Work Experience and Employability – Key Elements.

 

The value of work experience at all levels of the education system has long been acknowledged although many employers, employer groups and universities have not been fully convinced or supportive of work based learning. Even today there is continued resistance, albeit thankfully now declining, to work experience programmes. Over the years universities and a number of employers have been criticised   for not recognising the value of work-experience programmes and its essential focus on the practical aspects associated with the world of work.  Too often they were obsessed with the academic aspects of degree subjects with the resultant neglect of the practical applications of that knowledge in the work place or were more interested in the university from which students graduated. Interestingly to note that 19% of graduates are now working in non-graduate jobs, a figure that is predicted to increase in the future and a stark reminder of the woeful state of the supply and demand strategies being operated in the country!  In order to address skills shortages and gaps the country urgently needs more engineers (estimated to require a 100% increase in order to satisfy current demand), computer science graduates (20,000 needed) and many more skilled technicians in order to begin to rebalance the economy. A recent survey highlighted the need to produce 1.82 million engineers and technicians by 2022. The current decline in the teaching of Design and Technology (D&T) in schools both associated with the number of qualified teachers and the low number of students wishing to study the subject is particularly concerning. The subject has always struggled to be fully recognised in the national curriculum.

Work experience also helps create business critical skills /attributes often referred to as  soft skills which are seen as being very important in preparing people entering employment.

Early work experience programmes are crucial as a predictor of future career performance and outcomes. It is essential that all parties make a long term commitment to work experience programmes at all stages of education and training. In addition there must be a long term and continued commitment to the development of high quality apprentice programmes. Internships if properly managed with interns receiving a proper wage and involved in the company have allowed some employers to witness the benefit of relevant and real on job training and experience. These programmes must be further expanded across all employment sectors with SMEs particularly given far more financial and government support to increase their involvement.  Interesting to note that SMEs employ 60% of workers in private sector companies and this figure will increase significantly in the future. Equally important SMEs must be supported to engage more fully in apprenticeship programmes.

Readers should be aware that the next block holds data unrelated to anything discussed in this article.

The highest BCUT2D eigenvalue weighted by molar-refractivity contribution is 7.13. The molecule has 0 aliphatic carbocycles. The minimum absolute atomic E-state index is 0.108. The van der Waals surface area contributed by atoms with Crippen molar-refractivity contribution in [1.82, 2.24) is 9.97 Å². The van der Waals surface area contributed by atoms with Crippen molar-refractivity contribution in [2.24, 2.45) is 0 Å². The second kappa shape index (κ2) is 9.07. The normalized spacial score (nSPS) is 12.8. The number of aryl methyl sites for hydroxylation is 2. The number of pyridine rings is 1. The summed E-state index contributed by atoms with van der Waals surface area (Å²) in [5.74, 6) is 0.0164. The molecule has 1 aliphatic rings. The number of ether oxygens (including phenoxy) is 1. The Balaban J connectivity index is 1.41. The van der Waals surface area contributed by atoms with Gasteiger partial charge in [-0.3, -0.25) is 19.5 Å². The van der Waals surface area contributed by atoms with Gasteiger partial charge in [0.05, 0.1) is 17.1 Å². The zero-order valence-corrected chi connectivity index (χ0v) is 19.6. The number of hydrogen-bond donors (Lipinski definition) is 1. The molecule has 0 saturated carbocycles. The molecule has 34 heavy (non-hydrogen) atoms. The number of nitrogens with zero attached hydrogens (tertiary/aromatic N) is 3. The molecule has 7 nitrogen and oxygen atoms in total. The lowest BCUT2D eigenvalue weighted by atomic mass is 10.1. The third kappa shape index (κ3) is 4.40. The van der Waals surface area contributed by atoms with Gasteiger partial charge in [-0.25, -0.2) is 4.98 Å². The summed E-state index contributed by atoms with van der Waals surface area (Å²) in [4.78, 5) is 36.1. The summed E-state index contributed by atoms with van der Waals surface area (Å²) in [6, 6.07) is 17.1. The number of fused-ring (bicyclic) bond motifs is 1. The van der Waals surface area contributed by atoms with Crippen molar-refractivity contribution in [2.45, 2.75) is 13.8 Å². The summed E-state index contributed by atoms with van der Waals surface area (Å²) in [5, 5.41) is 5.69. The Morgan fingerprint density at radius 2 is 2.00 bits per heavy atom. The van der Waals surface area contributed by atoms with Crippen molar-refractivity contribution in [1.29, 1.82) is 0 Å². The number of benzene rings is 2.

Extended programmes of work experience at all levels especially at the school stages of the education and training system are urgently required as this will greatly benefit all parties and the wider economy.  A great deal of discussion recently has centred on the need to  create ‘work ready graduates’  and programmes of work experience will most certainly assist in this essential endeavour.  Equally important more effective programmes of careers information, advice and guidance must be developed within the education and training sectors with an emphasis on honest and realistic broker-ship. It is also essential to recognise the importance of the older worker in these programmes as the work force ages and the realities of the demographic trends are more fully understood. Currently 25% of the country’s workforce is over 50 years of age and this figure will significantly increase in the future.

Students must also be more realistic about their studies and take ownership of their career intentions particularly at the earlier stages of their education. Too often they drift into HE without any real idea of what they want to do after graduation. In addition parental and teacher pressure often sets them on the wrong study/career path.

Businesses/companies, CBI, Chambers of Commerce, professional bodies should put more effort in to writing and communicating realistic descriptions and explanations of their fields of work, production and services which speak to 14-16 year olds as well as post16s. They have as much responsibility for grabbing young people’s attention as any other institution.

If this country is serious about rebalancing our economy and realise the rather clumsy and stupid slogan  ‘march with the makers’  made by the Chancellor of the Exchequer it must address some fundamental practices and beliefs.

The country urgently needs to rethink its current obsession with the financial services and consumerism. To summarise it must move towards production and away from a consuming society and create a more sensible balance between the manufacturing and service based industries. The education and training system has a central role to play and the introduction of extensive programmes of work experience is an essential feature of this endeavour. Following cuts to colleges over the past few years 25% of Further Colleges (FECs) are expected to be bankrupt within the next year and a number of commentators have argued that £500m should be taken away from the current vast reserves held by some universities. FE colleges have a central role in training engineers, technicians and skilled workers in strategically important industries that will form the basis of a rebalanced economy and must be resourced properly.

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